|Dr. Marty Haulena tends to a sick green sea turtle at the Vancouver Aquairium.|
The sub-adult male was spotted by a visitor on Combers Beach in Pacific Rim National Park on Wednesday, the Vancouver Aquarium said Friday. The giant turtle — females can weigh up to 200 kgs -- was in poor shape and wasn’t expected to survive, said Dr. Dennis Thoney on Friday at the aquarium, where the turtle was transported for an examination. “It’s just too far gone,” he said. “If they’re on the shore, that’s usually an indication there’s something wrong with them.” This is is the sixth sea turtle sighting in B.C. this year: Two green, one olive ridley recently and three leatherbacks in the spring and summer. The other green turtle and the olive ridley also both died, said Thoney. He said he doesn’t know what happened to the leatherbacks because they weren’t brought to the aquarium.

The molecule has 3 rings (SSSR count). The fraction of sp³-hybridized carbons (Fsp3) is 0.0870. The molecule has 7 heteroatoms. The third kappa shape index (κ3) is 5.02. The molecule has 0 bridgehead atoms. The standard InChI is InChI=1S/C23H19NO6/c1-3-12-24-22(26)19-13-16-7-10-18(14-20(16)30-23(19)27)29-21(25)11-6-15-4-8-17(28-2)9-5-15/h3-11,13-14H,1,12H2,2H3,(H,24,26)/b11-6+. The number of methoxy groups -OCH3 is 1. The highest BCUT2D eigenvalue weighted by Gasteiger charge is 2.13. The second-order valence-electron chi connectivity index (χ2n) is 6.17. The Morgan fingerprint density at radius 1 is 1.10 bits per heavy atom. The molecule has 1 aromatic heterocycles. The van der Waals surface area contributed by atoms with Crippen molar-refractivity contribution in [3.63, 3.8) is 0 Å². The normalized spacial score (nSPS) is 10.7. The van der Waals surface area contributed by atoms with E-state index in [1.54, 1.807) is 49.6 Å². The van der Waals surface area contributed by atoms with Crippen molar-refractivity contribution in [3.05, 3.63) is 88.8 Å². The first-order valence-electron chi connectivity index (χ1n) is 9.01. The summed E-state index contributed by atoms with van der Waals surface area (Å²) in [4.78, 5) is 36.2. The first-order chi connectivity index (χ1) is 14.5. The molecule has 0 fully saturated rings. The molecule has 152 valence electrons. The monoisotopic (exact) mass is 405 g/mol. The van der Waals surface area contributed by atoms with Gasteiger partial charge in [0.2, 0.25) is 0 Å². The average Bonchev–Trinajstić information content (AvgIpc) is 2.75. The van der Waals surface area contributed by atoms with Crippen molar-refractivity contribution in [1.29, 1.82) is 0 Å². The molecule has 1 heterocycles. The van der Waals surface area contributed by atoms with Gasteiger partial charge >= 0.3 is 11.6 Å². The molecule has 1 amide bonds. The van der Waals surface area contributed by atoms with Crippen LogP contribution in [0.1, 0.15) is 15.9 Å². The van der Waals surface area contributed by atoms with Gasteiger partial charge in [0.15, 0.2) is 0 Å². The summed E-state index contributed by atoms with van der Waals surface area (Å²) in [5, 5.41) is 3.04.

He found no unusual currents that would have brought the turtles north and said this year the weather is expected to be affected by a La Nina system, which brings colder, drier conditions, not the El Nino associated with warmer air and sea temperatures. “We don’t know for sure why the turtles are ending up here,” he said. He said the turtles may have been stranded when the sea temperatures dropped rapidly at two points this fall because the cold water shuts down their bodies into what’s called a “cold stunned state,” causing them to drift and eventually wash ashore. In that state, their vital signs slow down and it can be difficult to determine if they’re dead or alive and staff had to hook the turtle up to a monitor to determine if it had a heartbeat. Aquarium staff on Friday were slowly warming the turtle out of water to see if the heart reacts, he said. The other green sea turtle also washed up on Combers Beach, on Nov. 30. The week before, on Nov. 22, the olive ridley was found along Wickaninnish Beach and was declared dead the next day. Any sightings of live, free swimming sea turtle and cetaceans should be reported to the aquarium’s cetacean sightings network at 1-866-ISAWONE. - The Province.